MANDEL NGAN/AFP via Getty Images

The growing health crisis faced by the United States continues to worsen as cases of the highly contagious virus grow by the day.

Countless churches, schools, restaurants, and other businesses across the country have shut their doors to slow its spread.

As a result, millions of people have found themselves unemployed and the markets have plummeted. With the economy a crucial talking point in favor of his reelection, President Donald Trump and his administration have indicated an eagerness to scale back social distancing measures designed to protect the public and save millions of lives.

In lieu of his daily briefings regarding the virus, Trump held a virtual town hall on Fox News Tuesday afternoon, where he took questions from viewers.

In one of his answers, the President said he'd like to have the United States back up and running by Easter—a little over two weeks away—on April 12.

Watch below.

Trump said:

"I'd love to have it open by Easter. I would love to have it open by Easter...It's such an important day for other reasons, but I'll make it an important day for this too. I would love to have the country opened up and just raring to go by Easter."

After a stunned reaction from Fox News host Harris Faulkner, her colleague Bill Hemmer said:

"That would be a great American resurrection."

For those unfamiliar, Easter is the Christian celebration of the resurrection of Jesus Christ three days after his crucifixion.

Despite Hemmer singing the praises of Trump's goal, medical experts have stressed that the 15 day period of isolation touted by the Trump administration isn't enough to slow the spread of the virus, and that the consequences of a premature rollback could be detrimental to both society and the economy.

People didn't agree that the move would lead to a resurrection.

It's important to note that the Trump administration has taken little federal action to promote social distancing. The measures have largely been implemented by governors and mayors across the country. It's unclear whether or not most of them would acquiesce to Trump's calls to scale back cautionary measures or if they'd listen to medical experts.

People continued to point out that medical experts are warning against the decision.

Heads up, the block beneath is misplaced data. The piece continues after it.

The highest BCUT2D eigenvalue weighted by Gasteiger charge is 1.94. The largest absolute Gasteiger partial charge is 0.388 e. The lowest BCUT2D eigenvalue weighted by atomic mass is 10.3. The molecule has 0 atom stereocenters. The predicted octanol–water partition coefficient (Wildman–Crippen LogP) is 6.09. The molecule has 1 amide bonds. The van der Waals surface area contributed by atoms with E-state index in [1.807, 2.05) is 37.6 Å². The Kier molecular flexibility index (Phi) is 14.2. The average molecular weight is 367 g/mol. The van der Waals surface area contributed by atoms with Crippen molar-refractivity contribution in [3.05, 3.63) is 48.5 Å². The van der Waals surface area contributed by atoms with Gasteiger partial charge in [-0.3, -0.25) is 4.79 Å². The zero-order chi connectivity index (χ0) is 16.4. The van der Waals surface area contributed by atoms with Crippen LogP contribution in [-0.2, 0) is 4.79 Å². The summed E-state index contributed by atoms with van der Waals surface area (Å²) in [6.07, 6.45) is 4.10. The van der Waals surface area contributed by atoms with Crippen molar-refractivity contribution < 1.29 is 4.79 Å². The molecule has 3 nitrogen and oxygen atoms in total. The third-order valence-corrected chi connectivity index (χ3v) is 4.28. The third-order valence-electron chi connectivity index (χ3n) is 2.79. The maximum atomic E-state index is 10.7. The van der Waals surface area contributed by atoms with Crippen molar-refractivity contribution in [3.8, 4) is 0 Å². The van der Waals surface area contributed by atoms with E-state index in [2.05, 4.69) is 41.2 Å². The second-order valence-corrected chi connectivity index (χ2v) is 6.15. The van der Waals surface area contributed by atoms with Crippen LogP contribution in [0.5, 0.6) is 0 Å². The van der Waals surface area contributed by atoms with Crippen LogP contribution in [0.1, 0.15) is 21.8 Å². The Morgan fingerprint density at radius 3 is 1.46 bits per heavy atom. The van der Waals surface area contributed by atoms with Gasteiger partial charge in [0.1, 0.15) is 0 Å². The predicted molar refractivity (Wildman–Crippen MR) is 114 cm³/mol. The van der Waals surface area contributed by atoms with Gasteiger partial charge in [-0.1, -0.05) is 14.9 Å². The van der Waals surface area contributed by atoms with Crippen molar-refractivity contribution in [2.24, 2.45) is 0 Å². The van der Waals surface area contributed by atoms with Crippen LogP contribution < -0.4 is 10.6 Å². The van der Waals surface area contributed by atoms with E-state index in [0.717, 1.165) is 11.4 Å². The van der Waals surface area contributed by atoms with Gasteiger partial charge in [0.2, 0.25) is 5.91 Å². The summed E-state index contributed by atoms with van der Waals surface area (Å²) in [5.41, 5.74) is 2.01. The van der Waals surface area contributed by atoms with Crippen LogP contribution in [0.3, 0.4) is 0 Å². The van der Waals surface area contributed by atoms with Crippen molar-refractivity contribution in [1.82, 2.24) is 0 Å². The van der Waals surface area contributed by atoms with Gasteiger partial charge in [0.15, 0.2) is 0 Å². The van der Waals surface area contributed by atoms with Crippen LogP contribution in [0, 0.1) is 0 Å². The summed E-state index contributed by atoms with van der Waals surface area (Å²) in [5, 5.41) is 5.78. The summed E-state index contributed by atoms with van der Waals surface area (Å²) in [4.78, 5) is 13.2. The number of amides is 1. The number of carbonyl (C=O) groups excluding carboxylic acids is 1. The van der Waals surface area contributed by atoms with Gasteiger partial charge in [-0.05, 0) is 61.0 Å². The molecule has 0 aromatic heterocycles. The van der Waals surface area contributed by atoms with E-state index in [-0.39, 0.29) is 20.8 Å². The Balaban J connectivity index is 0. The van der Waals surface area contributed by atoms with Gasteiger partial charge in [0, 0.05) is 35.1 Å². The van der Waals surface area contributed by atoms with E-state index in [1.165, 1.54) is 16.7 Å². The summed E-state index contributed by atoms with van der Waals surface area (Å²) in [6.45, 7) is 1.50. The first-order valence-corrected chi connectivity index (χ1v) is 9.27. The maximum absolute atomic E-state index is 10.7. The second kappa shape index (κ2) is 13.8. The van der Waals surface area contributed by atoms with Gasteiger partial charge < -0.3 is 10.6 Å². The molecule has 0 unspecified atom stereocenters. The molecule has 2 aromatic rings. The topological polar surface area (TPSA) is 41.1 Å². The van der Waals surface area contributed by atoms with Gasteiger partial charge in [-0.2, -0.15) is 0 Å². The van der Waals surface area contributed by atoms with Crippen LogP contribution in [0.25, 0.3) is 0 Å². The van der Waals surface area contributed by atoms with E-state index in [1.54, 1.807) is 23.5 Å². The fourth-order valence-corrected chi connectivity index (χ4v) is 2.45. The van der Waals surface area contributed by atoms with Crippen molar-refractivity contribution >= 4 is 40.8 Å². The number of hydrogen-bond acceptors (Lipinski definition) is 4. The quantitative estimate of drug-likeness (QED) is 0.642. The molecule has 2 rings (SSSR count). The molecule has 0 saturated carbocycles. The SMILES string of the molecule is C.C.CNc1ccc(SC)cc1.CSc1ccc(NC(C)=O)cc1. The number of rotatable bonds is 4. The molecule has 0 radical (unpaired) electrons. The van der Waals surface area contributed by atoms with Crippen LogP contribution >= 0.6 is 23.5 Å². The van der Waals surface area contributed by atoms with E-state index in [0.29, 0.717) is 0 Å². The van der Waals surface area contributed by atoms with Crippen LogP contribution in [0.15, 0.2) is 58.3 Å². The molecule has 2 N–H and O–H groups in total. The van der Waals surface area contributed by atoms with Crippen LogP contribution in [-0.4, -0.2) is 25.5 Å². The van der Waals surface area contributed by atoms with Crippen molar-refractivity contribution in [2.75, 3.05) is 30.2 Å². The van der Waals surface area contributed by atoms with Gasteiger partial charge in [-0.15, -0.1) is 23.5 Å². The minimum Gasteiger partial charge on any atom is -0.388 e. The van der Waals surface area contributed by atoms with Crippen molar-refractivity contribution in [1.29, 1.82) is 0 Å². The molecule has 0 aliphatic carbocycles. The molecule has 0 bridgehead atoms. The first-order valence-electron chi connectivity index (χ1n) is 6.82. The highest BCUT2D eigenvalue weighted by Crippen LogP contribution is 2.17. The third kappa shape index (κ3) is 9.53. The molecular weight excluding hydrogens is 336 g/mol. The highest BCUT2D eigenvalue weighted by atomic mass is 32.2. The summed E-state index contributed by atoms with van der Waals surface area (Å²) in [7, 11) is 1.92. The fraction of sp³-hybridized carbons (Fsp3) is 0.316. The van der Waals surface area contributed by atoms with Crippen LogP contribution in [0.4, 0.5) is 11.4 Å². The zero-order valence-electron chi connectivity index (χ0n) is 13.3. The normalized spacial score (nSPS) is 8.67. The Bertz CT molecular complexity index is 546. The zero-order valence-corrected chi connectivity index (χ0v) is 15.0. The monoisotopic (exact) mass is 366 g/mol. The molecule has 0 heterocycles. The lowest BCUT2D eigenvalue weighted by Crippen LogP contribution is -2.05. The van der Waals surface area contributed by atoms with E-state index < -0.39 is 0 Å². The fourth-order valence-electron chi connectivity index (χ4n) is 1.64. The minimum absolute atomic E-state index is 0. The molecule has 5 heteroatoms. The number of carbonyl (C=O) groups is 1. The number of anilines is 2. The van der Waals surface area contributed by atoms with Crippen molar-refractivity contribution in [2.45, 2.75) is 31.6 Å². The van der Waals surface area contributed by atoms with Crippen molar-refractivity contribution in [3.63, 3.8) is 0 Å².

The curve isn't expected to reach its peak for another two or so weeks—likely around Easter. The worst is yet to come.

CNN via @kurtbardella/Twitter

Democratic presidential hopeful Pete Buttigieg masterfully shut down an attack on his criticism of Vice President Mike Pence at a town hall in Manchester, New Hampshire Monday night.

Anderson Cooper asked Buttigieg to respond to remarks made by Richard Grenell, the openly gay US Ambassador to Germany, who accused Buttigieg of "pushing this hate hoax along the lines of Jussie Smollett for a very long time now, several weeks."

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Rep. Jason Chaffetz (R-Utah) held a town hall in his home district last night and came under fire for resisting calls to investigate President Donald Trump's international business empire and its myriad conflicts of interest. As the chair of the House Oversight Committee, Chaffetz is perhaps the government official with the most power to check Trump's vast potential to use the executive office to enrich himself and his relatives. (Earlier this week, Chaffetz admitted that Trump would not let him discuss his ability to investigate the administration for breaching ethics. “Before my bum even hit the chair, the president said, ‘No oversight. You can’t talk about anything that has to do with oversight,’” Chaffetz said.)

More than 1,000 people showed up at the town hall in Cottonwood Heights, a Salt Lake City suburb, to question Chaffetz on his failure to investigate Trump. Chaffetz has not issued subpoenas, has not called for hearings, and scheduled no meetings to discuss the president's abuse of office. In fact, the 43 items on a proposed two-year agenda for the House Oversight Committee includes, according to Washington Post reporter Tom Hamburger, "a look at District of Columbia spending, cyber security policy at federal agencies and reform at the Office of Government Ethics, which had previously been critical of Trump’s failure to divest himself of potential conflicts."

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